That is, until Kathy didn't just break the ice - she EXPLODED it - by running over to the kids' little play slide, and SLIDING DOWN HEAD-FIRST ON HER TUMMY!  Well.  After the two kids stopped laughing, Kathy asked Em about her playhouse.  Em noted that it was actually called a cupcake restaurant.  Dave chimed in an said HE wanted a peanut butter banana ice cream cupcake, and Em dished it right up and handed it to him.  Soon, everyone was getting a serving of their favorite ice cream cupcakes and Em had a thriving new business started.

Dave also took a turn manning the playhouse/ice cream palor/bakery/snack shop.  Here is Em ordering one of her favorite treats - ice cream cone with sprinkles on top. She explained to us that there are no jimmies in Bend, only sprinkles.

Dave is taking his job very seriously - making sure everyone got what they wanted.

Here Grammy Leslie is waiting patiently with Brody for their turn to order.

We had a great time catching up with Leslie, Chelsea, Megan, Emerson and Brody.  We are eagerly awaiting the arrival of the rest of the clan.  Stay turned for more fun filled adventures.

Eddie & George Wake Up in Bend with Leslie and Chelsea!

Wait! It's not morning yet. Our boys' midday siesta after our arrival in Bend was interrupted by the ladies.

Saturday, August 24, 2013

White Freightliner Blues

We only have a couple days left in Pocatello, but we were lucky to have been in town for the Bannock County Bluegrass Festival this weekend.

The weather was balmy after a very stormy Friday.  Temperatures were warm but not hot, and though the clouds threatened, we got no rain.  We posted ourselves by a coffee vendor cart and settled in for 4 hours of great, genuine bluegrass music.

Five groups performed.  Here are their names and links to their websites, along with additional links to YouTube videos of representative performances by each of them.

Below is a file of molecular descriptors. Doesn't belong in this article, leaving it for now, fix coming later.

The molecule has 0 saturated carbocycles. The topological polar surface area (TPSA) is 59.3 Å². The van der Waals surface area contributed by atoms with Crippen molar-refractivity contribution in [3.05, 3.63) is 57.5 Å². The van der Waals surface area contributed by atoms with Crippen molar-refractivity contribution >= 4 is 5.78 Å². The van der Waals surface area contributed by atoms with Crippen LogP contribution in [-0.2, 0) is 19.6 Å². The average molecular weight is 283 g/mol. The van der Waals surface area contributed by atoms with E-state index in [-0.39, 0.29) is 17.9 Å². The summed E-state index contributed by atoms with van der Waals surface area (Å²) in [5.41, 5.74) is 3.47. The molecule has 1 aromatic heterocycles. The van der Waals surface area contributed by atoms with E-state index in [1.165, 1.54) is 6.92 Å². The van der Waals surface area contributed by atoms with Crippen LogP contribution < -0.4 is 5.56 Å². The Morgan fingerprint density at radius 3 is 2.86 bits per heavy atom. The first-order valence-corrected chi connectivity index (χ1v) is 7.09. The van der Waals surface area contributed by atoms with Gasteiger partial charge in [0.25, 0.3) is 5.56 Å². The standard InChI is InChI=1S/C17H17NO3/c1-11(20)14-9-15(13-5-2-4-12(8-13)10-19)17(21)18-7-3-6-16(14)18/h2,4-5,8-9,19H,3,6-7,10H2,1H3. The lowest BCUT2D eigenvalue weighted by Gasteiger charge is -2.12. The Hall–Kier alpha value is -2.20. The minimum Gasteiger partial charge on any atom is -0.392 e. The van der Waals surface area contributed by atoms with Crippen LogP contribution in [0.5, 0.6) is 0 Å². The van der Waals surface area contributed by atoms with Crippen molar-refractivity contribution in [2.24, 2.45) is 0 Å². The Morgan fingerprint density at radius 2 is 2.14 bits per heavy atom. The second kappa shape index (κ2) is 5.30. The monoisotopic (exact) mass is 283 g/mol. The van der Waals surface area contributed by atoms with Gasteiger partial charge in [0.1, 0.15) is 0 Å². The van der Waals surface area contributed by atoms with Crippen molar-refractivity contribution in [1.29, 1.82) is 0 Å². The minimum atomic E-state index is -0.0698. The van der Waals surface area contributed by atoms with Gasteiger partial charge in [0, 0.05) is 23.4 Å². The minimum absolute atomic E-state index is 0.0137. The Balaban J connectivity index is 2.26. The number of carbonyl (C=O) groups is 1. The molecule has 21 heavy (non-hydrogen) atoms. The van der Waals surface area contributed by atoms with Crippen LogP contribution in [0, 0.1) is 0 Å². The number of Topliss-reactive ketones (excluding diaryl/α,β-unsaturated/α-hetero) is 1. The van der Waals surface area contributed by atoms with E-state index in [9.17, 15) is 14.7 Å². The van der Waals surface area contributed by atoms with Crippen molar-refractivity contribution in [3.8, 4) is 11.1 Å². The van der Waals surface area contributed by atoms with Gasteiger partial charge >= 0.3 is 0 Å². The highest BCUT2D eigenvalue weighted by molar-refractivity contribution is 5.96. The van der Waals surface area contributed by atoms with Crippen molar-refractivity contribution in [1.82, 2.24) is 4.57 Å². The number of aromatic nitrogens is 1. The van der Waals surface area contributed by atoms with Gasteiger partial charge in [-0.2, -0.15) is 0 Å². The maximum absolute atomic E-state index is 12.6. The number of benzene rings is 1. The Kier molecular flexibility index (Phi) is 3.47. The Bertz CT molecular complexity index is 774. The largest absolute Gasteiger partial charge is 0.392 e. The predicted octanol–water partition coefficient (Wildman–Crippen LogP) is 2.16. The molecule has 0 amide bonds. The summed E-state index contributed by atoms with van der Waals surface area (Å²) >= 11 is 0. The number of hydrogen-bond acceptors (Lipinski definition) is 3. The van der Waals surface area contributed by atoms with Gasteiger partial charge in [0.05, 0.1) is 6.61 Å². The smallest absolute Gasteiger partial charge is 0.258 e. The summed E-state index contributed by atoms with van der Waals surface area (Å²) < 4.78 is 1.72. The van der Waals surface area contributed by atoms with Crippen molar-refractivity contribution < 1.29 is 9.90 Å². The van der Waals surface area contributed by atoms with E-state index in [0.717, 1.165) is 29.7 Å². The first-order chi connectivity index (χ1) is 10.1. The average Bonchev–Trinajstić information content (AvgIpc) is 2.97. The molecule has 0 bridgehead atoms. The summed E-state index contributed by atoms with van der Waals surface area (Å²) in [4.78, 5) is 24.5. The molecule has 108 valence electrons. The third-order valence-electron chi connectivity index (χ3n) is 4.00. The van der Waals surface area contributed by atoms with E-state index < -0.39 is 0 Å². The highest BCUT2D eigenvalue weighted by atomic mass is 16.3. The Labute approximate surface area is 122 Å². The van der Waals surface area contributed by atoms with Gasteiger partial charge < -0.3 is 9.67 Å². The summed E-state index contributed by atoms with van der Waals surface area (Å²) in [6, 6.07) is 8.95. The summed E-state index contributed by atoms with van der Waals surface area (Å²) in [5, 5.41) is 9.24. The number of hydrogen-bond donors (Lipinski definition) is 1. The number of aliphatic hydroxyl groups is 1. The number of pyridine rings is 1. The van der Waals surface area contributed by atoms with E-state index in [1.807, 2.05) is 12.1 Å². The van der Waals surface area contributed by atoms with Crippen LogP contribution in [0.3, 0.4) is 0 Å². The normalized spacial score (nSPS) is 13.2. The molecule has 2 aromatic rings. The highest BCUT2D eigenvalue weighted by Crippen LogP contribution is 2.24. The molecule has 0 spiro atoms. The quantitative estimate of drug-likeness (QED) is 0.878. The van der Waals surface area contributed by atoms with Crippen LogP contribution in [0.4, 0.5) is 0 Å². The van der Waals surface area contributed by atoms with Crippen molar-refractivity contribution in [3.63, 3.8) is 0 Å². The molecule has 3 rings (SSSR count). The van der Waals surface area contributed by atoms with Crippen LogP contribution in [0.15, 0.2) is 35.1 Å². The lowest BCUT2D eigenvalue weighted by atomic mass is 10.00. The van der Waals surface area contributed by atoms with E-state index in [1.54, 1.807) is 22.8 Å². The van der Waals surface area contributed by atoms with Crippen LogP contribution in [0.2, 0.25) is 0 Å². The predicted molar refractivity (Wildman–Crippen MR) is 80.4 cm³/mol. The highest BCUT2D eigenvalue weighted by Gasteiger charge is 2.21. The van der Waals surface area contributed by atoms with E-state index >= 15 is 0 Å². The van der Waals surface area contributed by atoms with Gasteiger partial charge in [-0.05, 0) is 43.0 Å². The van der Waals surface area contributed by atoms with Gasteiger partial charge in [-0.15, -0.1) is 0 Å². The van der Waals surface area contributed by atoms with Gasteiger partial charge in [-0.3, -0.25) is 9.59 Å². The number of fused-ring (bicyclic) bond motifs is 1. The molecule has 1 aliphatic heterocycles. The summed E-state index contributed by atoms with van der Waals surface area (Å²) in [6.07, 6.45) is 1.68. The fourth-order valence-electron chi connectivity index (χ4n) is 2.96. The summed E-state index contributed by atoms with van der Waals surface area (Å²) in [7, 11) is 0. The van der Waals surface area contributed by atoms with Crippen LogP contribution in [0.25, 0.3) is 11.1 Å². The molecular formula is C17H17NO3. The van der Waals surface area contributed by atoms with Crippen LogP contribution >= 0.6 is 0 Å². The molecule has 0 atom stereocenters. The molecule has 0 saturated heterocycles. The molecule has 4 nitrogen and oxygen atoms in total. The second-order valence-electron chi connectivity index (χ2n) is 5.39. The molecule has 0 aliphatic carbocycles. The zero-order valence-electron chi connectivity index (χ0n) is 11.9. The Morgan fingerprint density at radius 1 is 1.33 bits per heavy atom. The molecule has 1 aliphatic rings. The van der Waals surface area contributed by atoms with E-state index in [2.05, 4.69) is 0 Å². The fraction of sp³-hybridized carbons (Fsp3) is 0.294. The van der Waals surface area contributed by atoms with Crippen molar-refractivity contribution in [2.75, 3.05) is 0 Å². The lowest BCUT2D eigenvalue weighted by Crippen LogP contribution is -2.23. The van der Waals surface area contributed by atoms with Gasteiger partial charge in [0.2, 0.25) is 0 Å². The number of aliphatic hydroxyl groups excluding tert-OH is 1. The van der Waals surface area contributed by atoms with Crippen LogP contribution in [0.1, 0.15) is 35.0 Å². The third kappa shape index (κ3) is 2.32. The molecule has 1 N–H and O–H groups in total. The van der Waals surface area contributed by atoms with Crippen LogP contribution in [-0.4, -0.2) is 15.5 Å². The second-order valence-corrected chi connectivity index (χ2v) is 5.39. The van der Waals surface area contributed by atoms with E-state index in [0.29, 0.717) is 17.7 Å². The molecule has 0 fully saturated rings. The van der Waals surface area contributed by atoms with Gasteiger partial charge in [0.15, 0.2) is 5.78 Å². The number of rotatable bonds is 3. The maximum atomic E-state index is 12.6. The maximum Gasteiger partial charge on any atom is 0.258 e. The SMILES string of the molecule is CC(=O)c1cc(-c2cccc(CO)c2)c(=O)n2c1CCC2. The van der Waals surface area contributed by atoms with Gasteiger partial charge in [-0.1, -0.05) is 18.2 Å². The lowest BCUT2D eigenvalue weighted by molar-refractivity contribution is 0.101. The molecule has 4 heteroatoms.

Teton Shadow Boys - White Freightliner Blues

This group requires special mention because they perform the "White Freightliner Blues."  You can imagine we identify with this song because we own a white Freightliner!  Here are the lyrics:

I'm goin' out on the highway
Listen to them big trucks whine
I'm goin' out on the highway
Listen to them big trucks whine
White freight liner
Won't you steal away my mind?

New Mexico ain't bad, Lord
Women there they treat me kind
New Mexico ain't bad, Lord
Women there they treat me kind
White freight liner
Won't you steal away my mind?

Well, it's bad news from Houston
Half my friends are dying
It's bad news from Houston
Half my friends are dying
White freight liner
Won't you steal away my mind?

Hey Lord, I'm gonna ramble
Till I get back to where I came
Hey Lord, I'm bound to ramble
Till I get back to where I came
White freight liner
Gonna hall away my brains

I'm goin' out on the highway
Listen to them big trucks whine
I'm goin' out on the highway
Listen to them big trucks whine
White freight liner
Won't you steal away my mind?
White freight liner
Won't you steal away my mind?

New South Fork - Life's Dance

Wild Coyotes - She's a Rolling Stone

Red Desert Ramblers - five songs for download

Cold Creek - sample performance

The photo below is of the Red Desert Ramblers.